Topic | Real Science 4 Kids or NOEO

This topic contains 10 replies, has 9 voices, and was last updated by  nebby 4 years, 2 months ago.

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  • 3fallingleaves

    These were recently recommended to me as I am looking for a second grade science curriculum. (also have K & 3 year old). We did 106 Days this past year. Was good but I would like a bit more depth. Like Apologia, but also have heard good things about both of these. I think it is hard to judge by the websites…they always say good things! Looking for some advice from families that do CM style & have experience with these…


    We have used Real Science 4 Kids and looked at Noeo. The latter is much longer and includes real books to read. Real Science for Kids has its own book which explains the science and then materials to help you do the experiments. My kids loved the book. It has cute pictures and does explain things well. It is only 10 lessons per book, each of which coudl be easily done in a week, so really only 10 weeks work each, not a full year curriculum per book (though you could do 2 or 3 in a year). Things may have changed as thye updated but in my editions I found their lists of materials needed for experiments which are meant to help you plan were often incorrect. And in one of the courses (physics? can’t remember) a lot of the experiments didn’t work (and we were doing it with a friend at that point so I know it wasn’t just me). So while we overall liked Real Science, it has some drawbacks.


    Melissa Henson

    If you decide you want NOEO Biology I, I have an unused copy of the guide and then you can get the books secondhand to save money. If you’re interested. 🙂 I ordered a brand new set (like the whole set, spent well over $150) directly from NOEO a few months ago and then changed my mind … but, too late to return it. 🙁 Let me know if you want it.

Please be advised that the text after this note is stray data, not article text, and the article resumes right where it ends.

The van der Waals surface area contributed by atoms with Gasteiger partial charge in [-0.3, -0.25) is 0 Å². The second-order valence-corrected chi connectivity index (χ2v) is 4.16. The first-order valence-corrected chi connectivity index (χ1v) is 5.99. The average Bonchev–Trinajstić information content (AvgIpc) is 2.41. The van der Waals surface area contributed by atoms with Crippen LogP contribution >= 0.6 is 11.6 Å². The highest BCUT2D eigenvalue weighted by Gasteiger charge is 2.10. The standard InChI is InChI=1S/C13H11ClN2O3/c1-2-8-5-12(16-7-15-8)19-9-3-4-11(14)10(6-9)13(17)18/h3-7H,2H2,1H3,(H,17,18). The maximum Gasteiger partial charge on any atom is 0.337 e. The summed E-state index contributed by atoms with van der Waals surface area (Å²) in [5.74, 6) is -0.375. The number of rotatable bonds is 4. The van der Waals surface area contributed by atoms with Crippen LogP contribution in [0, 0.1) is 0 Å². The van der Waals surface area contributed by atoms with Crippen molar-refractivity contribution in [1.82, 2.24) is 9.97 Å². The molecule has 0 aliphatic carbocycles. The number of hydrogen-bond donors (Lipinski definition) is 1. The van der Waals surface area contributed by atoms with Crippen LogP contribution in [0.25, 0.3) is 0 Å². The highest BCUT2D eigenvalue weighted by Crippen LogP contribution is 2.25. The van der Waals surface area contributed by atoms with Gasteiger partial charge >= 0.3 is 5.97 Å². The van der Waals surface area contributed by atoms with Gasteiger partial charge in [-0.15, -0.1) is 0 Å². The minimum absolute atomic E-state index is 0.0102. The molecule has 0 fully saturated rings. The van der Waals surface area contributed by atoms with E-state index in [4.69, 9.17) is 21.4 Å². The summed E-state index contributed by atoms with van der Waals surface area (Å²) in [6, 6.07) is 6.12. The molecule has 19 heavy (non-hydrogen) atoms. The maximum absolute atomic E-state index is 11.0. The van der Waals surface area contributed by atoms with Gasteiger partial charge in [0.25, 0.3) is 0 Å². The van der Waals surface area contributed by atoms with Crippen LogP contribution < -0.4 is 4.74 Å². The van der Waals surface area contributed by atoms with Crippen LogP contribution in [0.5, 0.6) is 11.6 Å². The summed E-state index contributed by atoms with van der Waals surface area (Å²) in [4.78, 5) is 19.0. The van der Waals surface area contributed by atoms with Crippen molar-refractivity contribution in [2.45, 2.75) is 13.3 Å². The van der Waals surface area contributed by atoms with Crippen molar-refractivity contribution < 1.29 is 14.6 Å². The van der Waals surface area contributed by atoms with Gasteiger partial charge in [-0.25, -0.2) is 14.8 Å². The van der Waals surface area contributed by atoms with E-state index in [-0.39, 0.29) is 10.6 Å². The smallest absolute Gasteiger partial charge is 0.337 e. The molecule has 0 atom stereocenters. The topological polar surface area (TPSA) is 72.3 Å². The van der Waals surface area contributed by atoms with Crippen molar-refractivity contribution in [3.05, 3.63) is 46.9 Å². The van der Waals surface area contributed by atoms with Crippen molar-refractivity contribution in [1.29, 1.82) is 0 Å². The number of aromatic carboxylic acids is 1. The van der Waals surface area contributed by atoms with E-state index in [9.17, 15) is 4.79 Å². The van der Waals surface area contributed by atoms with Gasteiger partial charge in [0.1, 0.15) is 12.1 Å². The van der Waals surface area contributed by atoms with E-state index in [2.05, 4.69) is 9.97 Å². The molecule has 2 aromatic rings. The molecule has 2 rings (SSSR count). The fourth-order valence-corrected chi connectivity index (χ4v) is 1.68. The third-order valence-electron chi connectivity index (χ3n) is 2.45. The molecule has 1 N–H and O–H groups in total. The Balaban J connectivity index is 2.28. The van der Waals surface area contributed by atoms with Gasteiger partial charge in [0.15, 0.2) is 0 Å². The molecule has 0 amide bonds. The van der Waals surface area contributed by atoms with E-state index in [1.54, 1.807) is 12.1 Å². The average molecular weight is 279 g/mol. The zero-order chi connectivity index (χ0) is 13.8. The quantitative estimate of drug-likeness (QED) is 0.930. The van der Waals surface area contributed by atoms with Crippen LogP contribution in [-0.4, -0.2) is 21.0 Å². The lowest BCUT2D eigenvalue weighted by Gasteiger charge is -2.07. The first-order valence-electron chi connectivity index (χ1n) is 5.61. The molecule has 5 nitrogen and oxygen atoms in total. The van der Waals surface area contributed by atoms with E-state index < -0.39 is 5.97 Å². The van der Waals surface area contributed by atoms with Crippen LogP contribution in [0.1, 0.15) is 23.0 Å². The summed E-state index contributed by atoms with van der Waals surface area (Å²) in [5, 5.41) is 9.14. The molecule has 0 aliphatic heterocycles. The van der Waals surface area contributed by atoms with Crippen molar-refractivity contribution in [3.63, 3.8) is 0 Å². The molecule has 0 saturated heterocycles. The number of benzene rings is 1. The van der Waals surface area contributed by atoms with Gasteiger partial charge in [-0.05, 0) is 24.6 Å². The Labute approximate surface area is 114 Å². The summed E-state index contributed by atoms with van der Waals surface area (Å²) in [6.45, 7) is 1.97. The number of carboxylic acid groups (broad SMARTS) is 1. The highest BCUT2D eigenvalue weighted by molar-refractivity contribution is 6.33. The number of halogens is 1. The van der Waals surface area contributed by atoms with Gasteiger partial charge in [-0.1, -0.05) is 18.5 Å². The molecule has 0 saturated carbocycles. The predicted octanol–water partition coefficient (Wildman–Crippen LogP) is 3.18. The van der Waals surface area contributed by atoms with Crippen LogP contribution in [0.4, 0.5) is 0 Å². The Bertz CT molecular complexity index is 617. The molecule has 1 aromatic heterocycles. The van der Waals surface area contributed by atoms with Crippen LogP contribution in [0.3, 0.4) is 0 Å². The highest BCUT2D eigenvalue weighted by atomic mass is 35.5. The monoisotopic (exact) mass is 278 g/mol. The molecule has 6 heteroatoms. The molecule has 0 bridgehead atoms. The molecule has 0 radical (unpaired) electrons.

As far as the set up, it’s very CM friendly. Basically, there are small bits to read each day from real books and then the child is to draw and/or write what they’ve learned. They also schedule the experiments to go along with it. You can either do science daily and only spend 20 minutes or so on it, reading the tiny chunks. Or you could easily combine 2 days into one and then do science only twice a week, taking 30-40 minutes each time. I think it is excellent. We are just too ecclectic / Uncschooly to follow a teacher’s guide/lesson plan like that. 🙂 My girls love to read the books on their own and we’ll likely do the experiments for fun with Daddy. But, that’s just our style. The teacher’s guide/lesson plan is EXCELLENTLY laid out for someone who would use it.




    We love Noeo. We did Bio II this year and are continuing with Chem II next.


    While we are discussing Noeo, I just want experiments for my DH to do with the kids in the evening. Would this be a good investment or would Elemental Science which potpourri0710 mentioned work. I tend to like reading Apologia or just living books on Nature so I don’t need to tie it into our lessons but my DH likes to do experiments with the kids. We want something different then the usual stuff like celery stalks and the young experiments that are the usually in books. DS11 and DD almost 9. Anything else I can check into for next year?